Speaking following the opening of its new $60 million Takanini Data Centre in Auckland, Spark Digital CEO Tim Miles believes the future for New Zealand business is digital.
Located on Popes Road Takanini, Auckland, the new facility expands the company's investment programme in cloud services, opened by Prime Minister John Key on Thursday.
Check out the full run down of the data centre's capabilities and features below:
The facility is located on a Tier 3 site and built to TIA 942-A (2012) standard.
All aspects of the facility meet and in many cases exceed TIA942-A levels of redundancy and resilience. A minimum of N+1 for all critical systems is required to meet TIA942-A requirements.
Tier 3 requires independent certification and provides a very high level of resiliency, which is important for enterprise and Government clients. TIA standards are a global benchmark.
Located upstream from the Otahuhu substation pinch point, the site is zoned industrial with no immediate neighbours, has multiple road accesses and is in a low tsunami risk location.
It’s well located for power, is very close to Telecom’s backbone network and other telecommunication providers (the data centre will be carrier agnostic) and provides sufficient geographical separation from the existing Telecom site and other service providers. It meets high levels of security design.
The Takanini data centre design is modular, which speeds up deployment time, saves energy, and allows for ongoing deployment of new technology.
This modular construction approach means smaller sized ‘PODs’ of capacity are fitted out and activated within the larger facility.
Each POD contains four 100-rack data halls and Takanini has room for three PODs (1200 racks).
Energy is expended only for space in active use, and design can be reviewed as PODs are developed, keeping clients connected to advances in technology.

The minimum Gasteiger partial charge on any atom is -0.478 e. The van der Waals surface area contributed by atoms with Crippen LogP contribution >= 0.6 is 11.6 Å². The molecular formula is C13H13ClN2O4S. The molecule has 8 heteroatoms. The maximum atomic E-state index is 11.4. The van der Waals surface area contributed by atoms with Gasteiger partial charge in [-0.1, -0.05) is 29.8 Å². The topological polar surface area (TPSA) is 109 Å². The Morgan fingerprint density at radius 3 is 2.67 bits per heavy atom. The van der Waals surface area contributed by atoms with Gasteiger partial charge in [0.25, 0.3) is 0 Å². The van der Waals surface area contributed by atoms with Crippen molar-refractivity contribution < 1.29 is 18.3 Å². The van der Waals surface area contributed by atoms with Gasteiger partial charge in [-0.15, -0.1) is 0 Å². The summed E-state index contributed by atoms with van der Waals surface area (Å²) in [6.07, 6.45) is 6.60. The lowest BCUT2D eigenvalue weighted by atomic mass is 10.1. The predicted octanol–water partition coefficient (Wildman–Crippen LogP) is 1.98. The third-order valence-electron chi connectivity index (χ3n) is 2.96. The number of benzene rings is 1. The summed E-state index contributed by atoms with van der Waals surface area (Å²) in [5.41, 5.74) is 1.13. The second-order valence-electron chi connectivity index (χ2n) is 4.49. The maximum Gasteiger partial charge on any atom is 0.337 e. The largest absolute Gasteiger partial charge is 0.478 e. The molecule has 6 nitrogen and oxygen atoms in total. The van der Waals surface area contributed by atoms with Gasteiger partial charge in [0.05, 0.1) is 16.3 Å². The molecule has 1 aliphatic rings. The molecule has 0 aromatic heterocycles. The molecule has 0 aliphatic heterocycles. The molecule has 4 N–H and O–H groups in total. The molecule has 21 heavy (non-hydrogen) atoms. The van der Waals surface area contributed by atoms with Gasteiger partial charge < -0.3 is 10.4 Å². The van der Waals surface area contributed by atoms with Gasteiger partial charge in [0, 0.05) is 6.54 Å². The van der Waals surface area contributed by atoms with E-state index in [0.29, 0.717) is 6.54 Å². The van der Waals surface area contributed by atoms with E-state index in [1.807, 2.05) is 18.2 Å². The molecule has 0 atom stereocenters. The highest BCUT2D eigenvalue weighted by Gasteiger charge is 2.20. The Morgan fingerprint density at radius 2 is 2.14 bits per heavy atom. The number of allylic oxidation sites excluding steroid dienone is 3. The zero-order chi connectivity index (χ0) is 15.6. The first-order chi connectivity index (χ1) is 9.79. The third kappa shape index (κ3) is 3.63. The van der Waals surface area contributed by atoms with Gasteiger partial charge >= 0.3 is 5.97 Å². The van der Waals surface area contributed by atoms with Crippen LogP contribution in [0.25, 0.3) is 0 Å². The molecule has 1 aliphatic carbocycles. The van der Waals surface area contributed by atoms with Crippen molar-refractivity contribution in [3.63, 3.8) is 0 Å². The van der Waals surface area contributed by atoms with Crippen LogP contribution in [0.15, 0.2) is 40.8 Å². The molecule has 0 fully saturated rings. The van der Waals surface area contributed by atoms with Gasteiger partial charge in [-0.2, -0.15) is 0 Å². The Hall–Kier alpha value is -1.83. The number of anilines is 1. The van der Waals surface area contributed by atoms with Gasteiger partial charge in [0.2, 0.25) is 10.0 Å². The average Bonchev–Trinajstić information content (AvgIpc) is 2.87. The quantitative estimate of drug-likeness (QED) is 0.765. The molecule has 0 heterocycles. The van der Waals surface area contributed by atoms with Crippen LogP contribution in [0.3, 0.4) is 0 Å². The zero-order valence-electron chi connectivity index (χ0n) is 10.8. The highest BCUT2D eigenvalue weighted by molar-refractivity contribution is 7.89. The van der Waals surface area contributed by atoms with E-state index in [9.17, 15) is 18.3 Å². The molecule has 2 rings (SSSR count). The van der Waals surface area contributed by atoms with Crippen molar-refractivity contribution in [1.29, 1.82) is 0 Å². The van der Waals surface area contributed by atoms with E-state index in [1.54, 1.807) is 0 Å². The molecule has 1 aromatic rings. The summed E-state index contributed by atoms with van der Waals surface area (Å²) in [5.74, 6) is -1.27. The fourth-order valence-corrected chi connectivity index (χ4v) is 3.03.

The design also has a strong focus on sustainability, PUE and future flexibility.
A modular cooling design will be employed to match the highly modular electrical systems, and free cooling technology will be utilised to improve efficiency as well as aisle containment.
This modularity also provides higher levels of resilience to the entire system.
The cooling system is closely coupled to the IT load to increase efficiency of cooling delivery. Each data hall has its own independent mechanical and electrical infrastructure, allowing halls to be configured to suit different environments and densities.
This simplifies operational management and reduces risk. The electrical solution is also highly modular and does not employ big heavy-duty electrical distribution, which can create points of failure.
This modular approach eliminates the need for static transfer switching, which substantially improves availability while significantly reducing the cost of electrical distribution systems.
The Takanini data centre also utilises the latest fibre cabling standards and will be a part of Telecom’s new Optical Transport Network (OTN), delivering the fastest, lowest latency, high capacity fibre backbone. Copper services will also be provided for backward compatibility.
Future flexibility was a key design requirement. A scalable design allows for the exact capacity of the data centre to be implemented down to an individual rack level, virtually eliminating stranded capacity issues.
Takanini utilises high density contained aisle design which starts out at today’s average (~5kW) and can then scale up to meet future IT needs - up to and beyond 10kW per rack. Maximum rack loads of up to 28kW can be provided.
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